When Kepler tried to answer the technical question of how to pack cannonballs in a ship he thought that the traditional way to
pack oranges in a grocers stall was optimal.

That was known as Kepler Conjecture. It was very difficult to prove. At the end of the 20th century, Thomas Hales found a prove
with the help of computers.

Kepler understood that the Rhombic Dodecahedron is related with the optimal sphere packing. If a precise structure of balls is squeezed we get rhombic dodecahedra.

What is not so difficult to calculate is the density of the optimal packing of spheres. In fact, it will be very easy if we use
some basic properties of the Rhombic Dodecahedron.

To calculate this density of packing we usually consider a 'unit cell', a polyhedron that tessellate space.
Typically we use prims, in particular, cubes.

Inside this unit cell there will be some spheres or sphere parts. We must calculate the ratio between the volume of the part occupied
by spheres and the volume of our unit cell.

Sometimes it is not easy to visualize which sphere parts are inside the unit cell.

With our knowledge about the Rhombic Dodecahedron this task could not be much easier.

Two reasons:

Firstly, we can consider a Rhombic Dodecahedron as our unit cell. And inside this well known polyhedron there is only one ball.

Secondly, it is easy to calculate the volume of the unit cell and the volume of the sphere.

To show this situation I played with a semi transparent polyhedron and I put one red ball inside:

To calculate the volume of our Rhombic Dodecahedron we only needd to know that its volume is double the volume of the
inscribed cube.

We can suppose that the inscribed cube has edge length equal 2. Then:

The volume of our unit cell is double the volume of the cube. We call this volume *D*.

Very easily we have found the volume of the unit cell.

Now, the volume of the sphere. Playing with a model we can realize that this inscribed sphere touches the edges of the
inscribed cube, it is the midsphere of the cube.

We can calculate the radius of this sphere:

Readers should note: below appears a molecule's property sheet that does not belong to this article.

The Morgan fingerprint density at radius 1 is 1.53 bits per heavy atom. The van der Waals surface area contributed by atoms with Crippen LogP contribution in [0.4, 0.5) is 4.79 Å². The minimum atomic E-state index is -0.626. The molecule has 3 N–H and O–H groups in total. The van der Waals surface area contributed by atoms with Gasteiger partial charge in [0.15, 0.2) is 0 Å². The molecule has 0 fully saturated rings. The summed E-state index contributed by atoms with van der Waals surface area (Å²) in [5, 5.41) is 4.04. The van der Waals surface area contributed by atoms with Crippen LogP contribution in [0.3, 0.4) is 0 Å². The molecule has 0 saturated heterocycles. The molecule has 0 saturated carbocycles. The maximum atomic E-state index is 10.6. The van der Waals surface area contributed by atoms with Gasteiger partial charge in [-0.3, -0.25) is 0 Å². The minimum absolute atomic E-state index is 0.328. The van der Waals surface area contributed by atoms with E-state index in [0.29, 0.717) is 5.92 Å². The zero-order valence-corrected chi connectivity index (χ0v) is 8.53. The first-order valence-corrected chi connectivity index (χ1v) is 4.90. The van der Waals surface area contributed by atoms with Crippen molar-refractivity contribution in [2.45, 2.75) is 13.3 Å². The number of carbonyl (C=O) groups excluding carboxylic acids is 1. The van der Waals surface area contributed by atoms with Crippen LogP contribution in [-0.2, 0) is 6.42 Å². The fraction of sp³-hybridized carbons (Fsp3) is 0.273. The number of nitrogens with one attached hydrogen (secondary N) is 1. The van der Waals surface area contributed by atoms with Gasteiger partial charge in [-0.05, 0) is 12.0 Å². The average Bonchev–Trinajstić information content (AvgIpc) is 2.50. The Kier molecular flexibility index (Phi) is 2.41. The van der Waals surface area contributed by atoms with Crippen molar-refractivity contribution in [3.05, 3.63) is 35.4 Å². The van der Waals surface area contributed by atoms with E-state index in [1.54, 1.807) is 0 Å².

We call *S* the volume of the sphere :

Then, the density of the optimal sphere packing is:

Very easy calculation.

REFERENCES

Johannes Kepler, 'The Six Cornered Snowflake: a New Year's gif' - Paul Dry Books, Philadelphia, Pennsylvania, 2010. English translation of Kepler's book 'De Nive Sexangula'.
With notes by Owen Gingerich and Guillermo Bleichmar and illustrations by the spanish mathematician Capi Corrales Rodrigáņez.

D'Arcy Thompson, 'On Growth And Form' - Cambridge University Press, 1942.

Hugo Steinhaus, 'Mathematical Snapshots' - Oxford University Press - Third Edition.

Magnus Wenninger, 'Polyhedron Models', Cambridge University Press.

Peter R. Cromwell, 'Polyhedra', Cambridge University Press, 1999.

H.Martin Cundy and A.P. Rollet, 'Mathematical Models', Oxford University Press, Second Edition, 1961.

W.W. Rouse Ball and H.S.M. Coxeter, 'Matematical Recreations & Essays', The MacMillan Company, 1947.

MORE LINKS

Humankind has always been fascinated by how bees build their honeycombs. Kepler related honeycombs with a polyhedron called Rhombic Dodecahedron.

Kepler understood that the Rhombic Dodecahedron is related with the optimal sphere packing. If a precise structure of balls is squeezed we get rhombic dodecahedra.

A cuboctahedron is an Archimedean solid. It can be seen as made by cutting off the corners of a cube.

A cuboctahedron is an Archimedean solid. It can be seen as made by cutting off the corners of an octahedron.

Leonardo da Vinci made several drawings of polyhedra for Luca Pacioli's book 'De divina proportione'. Here we can see an adaptation of the cuboctahedron.

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You can build a Rhombic Dodecahedron adding six pyramids to a cube. This fact has several interesting consequences.

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The volume of an octahedron is four times the volume of a tetrahedron. It is easy to calculate and then we can get the volume of a tetrahedron.

You can chamfer a cube and then you get a polyhedron similar (but not equal) to a truncated octahedron. You can get also a rhombic dodecahedron.